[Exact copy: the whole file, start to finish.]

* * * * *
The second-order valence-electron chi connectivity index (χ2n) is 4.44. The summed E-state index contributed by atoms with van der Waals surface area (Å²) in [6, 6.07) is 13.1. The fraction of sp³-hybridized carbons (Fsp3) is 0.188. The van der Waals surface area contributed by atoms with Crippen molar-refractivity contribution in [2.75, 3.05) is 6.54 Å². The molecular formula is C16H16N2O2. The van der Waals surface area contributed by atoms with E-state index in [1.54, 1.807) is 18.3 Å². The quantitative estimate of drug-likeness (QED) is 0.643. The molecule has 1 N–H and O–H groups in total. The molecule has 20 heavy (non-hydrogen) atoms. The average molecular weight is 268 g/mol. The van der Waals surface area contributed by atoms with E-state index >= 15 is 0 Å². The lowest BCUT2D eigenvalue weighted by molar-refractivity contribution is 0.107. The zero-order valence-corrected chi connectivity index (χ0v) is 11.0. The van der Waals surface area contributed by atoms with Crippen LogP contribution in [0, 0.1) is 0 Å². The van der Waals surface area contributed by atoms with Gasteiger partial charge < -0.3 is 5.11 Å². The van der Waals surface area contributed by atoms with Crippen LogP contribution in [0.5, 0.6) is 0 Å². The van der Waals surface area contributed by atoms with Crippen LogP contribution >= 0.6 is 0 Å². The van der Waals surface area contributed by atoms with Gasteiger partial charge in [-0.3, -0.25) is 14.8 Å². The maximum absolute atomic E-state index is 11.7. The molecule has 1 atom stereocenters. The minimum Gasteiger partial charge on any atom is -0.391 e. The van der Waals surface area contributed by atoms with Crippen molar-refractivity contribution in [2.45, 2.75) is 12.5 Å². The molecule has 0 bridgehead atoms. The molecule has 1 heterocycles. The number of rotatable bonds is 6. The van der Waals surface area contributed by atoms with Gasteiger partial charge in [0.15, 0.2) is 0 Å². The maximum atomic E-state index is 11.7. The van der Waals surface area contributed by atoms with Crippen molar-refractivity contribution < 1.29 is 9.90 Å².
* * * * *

The second-order valence-electron chi connectivity index (χ2n) is 4.44. The summed E-state index contributed by atoms with van der Waals surface area (Å²) in [6, 6.07) is 13.1. The fraction of sp³-hybridized carbons (Fsp3) is 0.188. The van der Waals surface area contributed by atoms with Crippen molar-refractivity contribution in [2.75, 3.05) is 6.54 Å². The molecular formula is C16H16N2O2. The van der Waals surface area contributed by atoms with E-state index in [1.54, 1.807) is 18.3 Å². The quantitative estimate of drug-likeness (QED) is 0.643. The molecule has 1 N–H and O–H groups in total. The molecule has 20 heavy (non-hydrogen) atoms. The average molecular weight is 268 g/mol. The van der Waals surface area contributed by atoms with E-state index >= 15 is 0 Å². The lowest BCUT2D eigenvalue weighted by molar-refractivity contribution is 0.107. The zero-order valence-corrected chi connectivity index (χ0v) is 11.0. The van der Waals surface area contributed by atoms with Crippen LogP contribution in [0, 0.1) is 0 Å². The van der Waals surface area contributed by atoms with Gasteiger partial charge < -0.3 is 5.11 Å². The van der Waals surface area contributed by atoms with Crippen LogP contribution in [0.5, 0.6) is 0 Å². The van der Waals surface area contributed by atoms with Crippen LogP contribution >= 0.6 is 0 Å². The van der Waals surface area contributed by atoms with Gasteiger partial charge in [-0.3, -0.25) is 14.8 Å². The maximum absolute atomic E-state index is 11.7. The molecule has 1 atom stereocenters. The minimum Gasteiger partial charge on any atom is -0.391 e. The van der Waals surface area contributed by atoms with Crippen molar-refractivity contribution in [2.45, 2.75) is 12.5 Å². The molecule has 0 bridgehead atoms. The molecule has 1 heterocycles. The number of rotatable bonds is 6. The van der Waals surface area contributed by atoms with Gasteiger partial charge in [0.15, 0.2) is 0 Å². The maximum atomic E-state index is 11.7. The van der Waals surface area contributed by atoms with Crippen molar-refractivity contribution < 1.29 is 9.90 Å².